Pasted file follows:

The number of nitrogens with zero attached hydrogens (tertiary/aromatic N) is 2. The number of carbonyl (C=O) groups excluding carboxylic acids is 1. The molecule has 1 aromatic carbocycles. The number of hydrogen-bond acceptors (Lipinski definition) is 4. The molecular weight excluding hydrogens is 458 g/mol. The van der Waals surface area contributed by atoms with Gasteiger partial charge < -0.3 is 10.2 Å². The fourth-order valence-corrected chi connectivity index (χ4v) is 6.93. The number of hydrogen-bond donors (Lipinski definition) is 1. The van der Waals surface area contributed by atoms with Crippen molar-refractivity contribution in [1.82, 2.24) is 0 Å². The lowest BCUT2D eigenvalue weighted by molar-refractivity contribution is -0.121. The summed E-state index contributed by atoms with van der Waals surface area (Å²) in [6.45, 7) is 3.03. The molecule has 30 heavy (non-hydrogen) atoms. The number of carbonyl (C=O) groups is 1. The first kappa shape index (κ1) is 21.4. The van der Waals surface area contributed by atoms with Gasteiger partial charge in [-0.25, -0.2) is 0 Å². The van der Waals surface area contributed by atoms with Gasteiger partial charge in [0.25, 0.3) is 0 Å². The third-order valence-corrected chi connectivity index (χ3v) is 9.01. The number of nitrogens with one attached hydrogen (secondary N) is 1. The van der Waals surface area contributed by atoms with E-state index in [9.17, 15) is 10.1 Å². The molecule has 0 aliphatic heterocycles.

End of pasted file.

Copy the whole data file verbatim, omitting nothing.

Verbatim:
The number of nitrogens with zero attached hydrogens (tertiary/aromatic N) is 2. The number of carbonyl (C=O) groups excluding carboxylic acids is 1. The molecule has 1 aromatic carbocycles. The number of hydrogen-bond acceptors (Lipinski definition) is 4. The molecular weight excluding hydrogens is 458 g/mol. The van der Waals surface area contributed by atoms with Gasteiger partial charge < -0.3 is 10.2 Å². The fourth-order valence-corrected chi connectivity index (χ4v) is 6.93. The number of hydrogen-bond donors (Lipinski definition) is 1. The van der Waals surface area contributed by atoms with Crippen molar-refractivity contribution in [1.82, 2.24) is 0 Å². The lowest BCUT2D eigenvalue weighted by molar-refractivity contribution is -0.121. The summed E-state index contributed by atoms with van der Waals surface area (Å²) in [6.45, 7) is 3.03. The molecule has 30 heavy (non-hydrogen) atoms. The number of carbonyl (C=O) groups is 1. The first kappa shape index (κ1) is 21.4. The van der Waals surface area contributed by atoms with Gasteiger partial charge in [-0.25, -0.2) is 0 Å². The van der Waals surface area contributed by atoms with Gasteiger partial charge in [0.25, 0.3) is 0 Å². The third-order valence-corrected chi connectivity index (χ3v) is 9.01. The number of nitrogens with one attached hydrogen (secondary N) is 1. The van der Waals surface area contributed by atoms with E-state index in [9.17, 15) is 10.1 Å². The molecule has 0 aliphatic heterocycles.